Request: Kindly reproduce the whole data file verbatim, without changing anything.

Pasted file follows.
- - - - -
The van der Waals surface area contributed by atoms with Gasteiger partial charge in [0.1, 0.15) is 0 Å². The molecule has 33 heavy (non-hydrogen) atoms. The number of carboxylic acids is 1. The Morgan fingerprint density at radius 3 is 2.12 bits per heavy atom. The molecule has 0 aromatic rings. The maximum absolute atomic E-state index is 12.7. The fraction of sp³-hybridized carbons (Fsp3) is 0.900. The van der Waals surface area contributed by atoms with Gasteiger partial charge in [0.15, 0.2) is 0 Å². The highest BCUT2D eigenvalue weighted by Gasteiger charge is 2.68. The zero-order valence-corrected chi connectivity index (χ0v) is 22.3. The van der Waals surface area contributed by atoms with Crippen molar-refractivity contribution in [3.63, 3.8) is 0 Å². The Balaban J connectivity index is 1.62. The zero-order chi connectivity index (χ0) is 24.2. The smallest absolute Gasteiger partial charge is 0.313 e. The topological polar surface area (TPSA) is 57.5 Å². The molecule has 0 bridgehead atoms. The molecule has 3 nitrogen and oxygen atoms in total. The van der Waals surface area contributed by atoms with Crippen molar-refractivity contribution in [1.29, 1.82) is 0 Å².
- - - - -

The van der Waals surface area contributed by atoms with Gasteiger partial charge in [0.1, 0.15) is 0 Å². The molecule has 33 heavy (non-hydrogen) atoms. The number of carboxylic acids is 1. The Morgan fingerprint density at radius 3 is 2.12 bits per heavy atom. The molecule has 0 aromatic rings. The maximum absolute atomic E-state index is 12.7. The fraction of sp³-hybridized carbons (Fsp3) is 0.900. The van der Waals surface area contributed by atoms with Gasteiger partial charge in [0.15, 0.2) is 0 Å². The highest BCUT2D eigenvalue weighted by Gasteiger charge is 2.68. The zero-order valence-corrected chi connectivity index (χ0v) is 22.3. The van der Waals surface area contributed by atoms with Crippen molar-refractivity contribution in [3.63, 3.8) is 0 Å². The Balaban J connectivity index is 1.62. The zero-order chi connectivity index (χ0) is 24.2. The smallest absolute Gasteiger partial charge is 0.313 e. The topological polar surface area (TPSA) is 57.5 Å². The molecule has 0 bridgehead atoms. The molecule has 3 nitrogen and oxygen atoms in total. The van der Waals surface area contributed by atoms with Crippen molar-refractivity contribution in [1.29, 1.82) is 0 Å².